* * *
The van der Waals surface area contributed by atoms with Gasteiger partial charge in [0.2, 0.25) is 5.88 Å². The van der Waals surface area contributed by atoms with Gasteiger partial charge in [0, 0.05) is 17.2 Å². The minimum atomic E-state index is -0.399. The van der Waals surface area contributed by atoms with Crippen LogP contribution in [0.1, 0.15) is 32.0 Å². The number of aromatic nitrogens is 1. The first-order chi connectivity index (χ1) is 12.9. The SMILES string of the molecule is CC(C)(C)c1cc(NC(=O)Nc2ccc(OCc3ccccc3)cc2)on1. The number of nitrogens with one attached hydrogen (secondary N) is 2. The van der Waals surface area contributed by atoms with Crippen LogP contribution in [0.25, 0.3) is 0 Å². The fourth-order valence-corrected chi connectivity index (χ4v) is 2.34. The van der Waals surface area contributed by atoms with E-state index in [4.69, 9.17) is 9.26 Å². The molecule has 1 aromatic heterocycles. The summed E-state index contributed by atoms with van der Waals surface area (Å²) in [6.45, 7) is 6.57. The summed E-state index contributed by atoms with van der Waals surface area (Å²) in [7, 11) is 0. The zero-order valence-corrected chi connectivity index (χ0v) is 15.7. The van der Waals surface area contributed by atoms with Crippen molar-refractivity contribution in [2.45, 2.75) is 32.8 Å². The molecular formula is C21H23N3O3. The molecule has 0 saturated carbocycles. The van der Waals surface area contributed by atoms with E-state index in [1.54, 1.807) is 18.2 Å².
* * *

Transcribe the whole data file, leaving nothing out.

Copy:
The van der Waals surface area contributed by atoms with Gasteiger partial charge in [0.2, 0.25) is 5.88 Å². The van der Waals surface area contributed by atoms with Gasteiger partial charge in [0, 0.05) is 17.2 Å². The minimum atomic E-state index is -0.399. The van der Waals surface area contributed by atoms with Crippen LogP contribution in [0.1, 0.15) is 32.0 Å². The number of aromatic nitrogens is 1. The first-order chi connectivity index (χ1) is 12.9. The SMILES string of the molecule is CC(C)(C)c1cc(NC(=O)Nc2ccc(OCc3ccccc3)cc2)on1. The number of nitrogens with one attached hydrogen (secondary N) is 2. The van der Waals surface area contributed by atoms with Crippen LogP contribution in [0.25, 0.3) is 0 Å². The fourth-order valence-corrected chi connectivity index (χ4v) is 2.34. The van der Waals surface area contributed by atoms with E-state index in [4.69, 9.17) is 9.26 Å². The molecule has 1 aromatic heterocycles. The summed E-state index contributed by atoms with van der Waals surface area (Å²) in [6.45, 7) is 6.57. The summed E-state index contributed by atoms with van der Waals surface area (Å²) in [7, 11) is 0. The zero-order valence-corrected chi connectivity index (χ0v) is 15.7. The van der Waals surface area contributed by atoms with Crippen molar-refractivity contribution in [2.45, 2.75) is 32.8 Å². The molecular formula is C21H23N3O3. The molecule has 0 saturated carbocycles. The van der Waals surface area contributed by atoms with E-state index in [1.54, 1.807) is 18.2 Å².